CPQ software helps buyers and sellers exploit product bundling as a beneficial means of increasing the value received or provided during a sales cycle.
Product bundling is often portrayed as a pricing strategy to help dump otherwise unsellable product and clear out inventory. There’s no doubt that, on occasion, this is a bundling motivation. However, in reality, the practice is much more useful and more common than one might think.
We actually buy very little in the way of one-off or à la carte products. Complex products are more often collections of options integrated together to address the specific needs of an individual customer. The solution is offered with a single price, and is perhaps even identified with a single SKU, product code or name.
Let’s take a quick look at why products are bundled from a marketing perspective.
Pure Bundling Model
In a pure-bundling model, customers must purchase two or more products together—the individual components are not available as stand-alone products. A good example of this would be men’s rack tailored suits. You get a jacket, pants and perhaps a vest all covered by a single price quote.
Joint Bundling Model
Within the pure-bundle model, this would be called a joint bundle. A single price covers the individual garments and perhaps even the alterations to size the suit to the individual buyer.
Another variety of the pure bundle is the leader bundle. A high-quality, fast-selling dress shirt may be paired with a matching tie. The bundle may be offered at a special price, or it may simply be designed to speed the selection process for the buyer and not include a discount. Either way, the strong sales performance of the dress shirt will pull along additional sales of the tie.
are similar, but they offer the added advantage of offering the sale of each product separately or by picking from a list or menu of multiple options to create a specially priced product bundle that comprises a specific number of choices.
CPQ and Product Bundling
In the world of complex products, companies offer solutions that are especially configured to address specific requirements that the customer identifies. Parts and assemblies are brought together to construct a unique product configuration that exactly aligns with customer needs.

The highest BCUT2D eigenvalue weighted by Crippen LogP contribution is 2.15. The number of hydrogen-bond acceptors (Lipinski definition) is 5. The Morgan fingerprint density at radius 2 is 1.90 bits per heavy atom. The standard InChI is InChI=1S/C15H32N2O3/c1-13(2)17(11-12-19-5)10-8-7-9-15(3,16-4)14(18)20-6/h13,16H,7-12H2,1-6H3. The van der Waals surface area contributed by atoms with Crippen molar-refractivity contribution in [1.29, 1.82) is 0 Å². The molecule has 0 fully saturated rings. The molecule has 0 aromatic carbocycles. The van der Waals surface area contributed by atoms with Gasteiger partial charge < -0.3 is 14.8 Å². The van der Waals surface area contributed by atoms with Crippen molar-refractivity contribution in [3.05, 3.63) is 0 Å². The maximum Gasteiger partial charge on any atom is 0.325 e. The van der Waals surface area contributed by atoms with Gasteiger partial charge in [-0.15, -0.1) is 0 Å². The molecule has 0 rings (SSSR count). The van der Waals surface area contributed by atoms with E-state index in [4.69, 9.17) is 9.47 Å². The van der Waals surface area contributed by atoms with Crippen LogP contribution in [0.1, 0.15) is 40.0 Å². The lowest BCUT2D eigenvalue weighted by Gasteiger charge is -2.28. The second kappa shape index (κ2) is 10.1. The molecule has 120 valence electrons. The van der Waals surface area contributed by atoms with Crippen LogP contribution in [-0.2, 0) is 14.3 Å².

Functional options that offer a good, better or best solution combination for customers can be built into this configuration process. This capability is more akin to the classic marketing or sales bundle discussed above.
For instance, an HVAC system for a small production facility might offer a range of functionality. The base product would at minimum heat and cool the ambient temperature within the facility to compensate for machine-generated heat, the number of people working within and seasonal requirements.
Heating and cooling might represent the “good” option, and adding some humidity control with add-on functionality might represent the “better” option. However, the “best” option of all might include those functions and also air filtration to remove a specific level of microscopic particulate matter in the air.
The pricing engine may treat the three options as three different products with three different prices or as a mix-and-match option that allows the buyer to select one, two or all three capabilities with special product-pricing advantages.
The buyer makes a value judgement and decides what addresses their needs effectively while staying within their budget.
Configuring Product Bundles: Perception Is Everything
Sales teams need to be aware that how bundles are offered affects how the buyer views them.
Buyers do not like confusion or deception, and ham handling the bundle offer can easily be perceived as both confusing and deceptive.
Positioning a deal as a “today only” option can be interpreted as an attempt to create false urgency, and in a similar fashion, throwing in something unrelated to the offered product can be seen as providing false value.
People see through arbitrary time limits, and they know that free football tickets are not going to benefit them in terms of mitigating whatever pain they are addressing with the product purchase. The ultimate effect may well be unnecessarily extending the selling cycle or perhaps even killing it.
Product bundles are most effective when they build some synergy between the individual components offered. If they don’t at least complement each other, the buyer may see the offer in a negative light. Their reaction might be confusion, deception or feeling as though there has been an attempt to divert their attention away from a weak case for the primary product.
Configure-price-quote software mitigates this perception risk by making bundling an integral function within the configuration process. There is always a credible advantage offered to the buyer in terms of the value that the bundle delivers.
CPQ-Driven Bundling Enhances Value for Customers
CPQ is a bundling utility. Some of the resulting bundle may be “required” in terms of finishing the solution, and some of it may be optional based on informed choices by the customer.
However, the CPQ-driven bundle will always deliver some level of enhanced value to the customer.